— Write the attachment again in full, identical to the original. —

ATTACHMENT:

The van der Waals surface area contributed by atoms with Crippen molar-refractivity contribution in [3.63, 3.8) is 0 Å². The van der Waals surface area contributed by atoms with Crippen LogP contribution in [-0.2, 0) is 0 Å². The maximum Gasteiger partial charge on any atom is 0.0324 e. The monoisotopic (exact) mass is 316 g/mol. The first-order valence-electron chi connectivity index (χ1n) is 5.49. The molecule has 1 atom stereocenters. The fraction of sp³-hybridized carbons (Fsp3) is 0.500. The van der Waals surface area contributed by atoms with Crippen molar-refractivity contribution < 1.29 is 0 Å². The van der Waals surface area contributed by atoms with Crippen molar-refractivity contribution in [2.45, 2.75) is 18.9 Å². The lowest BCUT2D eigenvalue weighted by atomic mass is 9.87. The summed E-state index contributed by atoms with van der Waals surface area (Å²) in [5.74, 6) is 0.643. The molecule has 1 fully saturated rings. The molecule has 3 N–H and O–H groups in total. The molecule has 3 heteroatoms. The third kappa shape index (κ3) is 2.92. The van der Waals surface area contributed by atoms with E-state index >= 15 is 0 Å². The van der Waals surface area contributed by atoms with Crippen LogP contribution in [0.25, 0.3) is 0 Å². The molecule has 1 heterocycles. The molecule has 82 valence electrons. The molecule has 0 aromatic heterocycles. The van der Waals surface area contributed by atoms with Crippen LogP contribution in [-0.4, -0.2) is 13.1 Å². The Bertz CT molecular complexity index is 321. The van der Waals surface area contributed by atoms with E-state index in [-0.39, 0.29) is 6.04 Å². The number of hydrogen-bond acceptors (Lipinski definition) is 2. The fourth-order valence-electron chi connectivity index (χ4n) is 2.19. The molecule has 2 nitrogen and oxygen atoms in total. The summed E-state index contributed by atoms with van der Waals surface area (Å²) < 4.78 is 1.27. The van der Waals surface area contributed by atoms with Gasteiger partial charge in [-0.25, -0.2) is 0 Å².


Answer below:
The van der Waals surface area contributed by atoms with Crippen molar-refractivity contribution in [3.63, 3.8) is 0 Å². The van der Waals surface area contributed by atoms with Crippen LogP contribution in [-0.2, 0) is 0 Å². The maximum Gasteiger partial charge on any atom is 0.0324 e. The monoisotopic (exact) mass is 316 g/mol. The first-order valence-electron chi connectivity index (χ1n) is 5.49. The molecule has 1 atom stereocenters. The fraction of sp³-hybridized carbons (Fsp3) is 0.500. The van der Waals surface area contributed by atoms with Crippen molar-refractivity contribution < 1.29 is 0 Å². The van der Waals surface area contributed by atoms with Crippen molar-refractivity contribution in [2.45, 2.75) is 18.9 Å². The lowest BCUT2D eigenvalue weighted by atomic mass is 9.87. The summed E-state index contributed by atoms with van der Waals surface area (Å²) in [5.74, 6) is 0.643. The molecule has 1 fully saturated rings. The molecule has 3 N–H and O–H groups in total. The molecule has 3 heteroatoms. The third kappa shape index (κ3) is 2.92. The van der Waals surface area contributed by atoms with E-state index >= 15 is 0 Å². The van der Waals surface area contributed by atoms with Crippen LogP contribution in [0.25, 0.3) is 0 Å². The molecule has 1 heterocycles. The molecule has 82 valence electrons. The molecule has 0 aromatic heterocycles. The van der Waals surface area contributed by atoms with Crippen LogP contribution in [-0.4, -0.2) is 13.1 Å². The Bertz CT molecular complexity index is 321. The van der Waals surface area contributed by atoms with E-state index in [-0.39, 0.29) is 6.04 Å². The number of hydrogen-bond acceptors (Lipinski definition) is 2. The fourth-order valence-electron chi connectivity index (χ4n) is 2.19. The molecule has 2 nitrogen and oxygen atoms in total. The summed E-state index contributed by atoms with van der Waals surface area (Å²) < 4.78 is 1.27. The van der Waals surface area contributed by atoms with Gasteiger partial charge in [-0.25, -0.2) is 0 Å².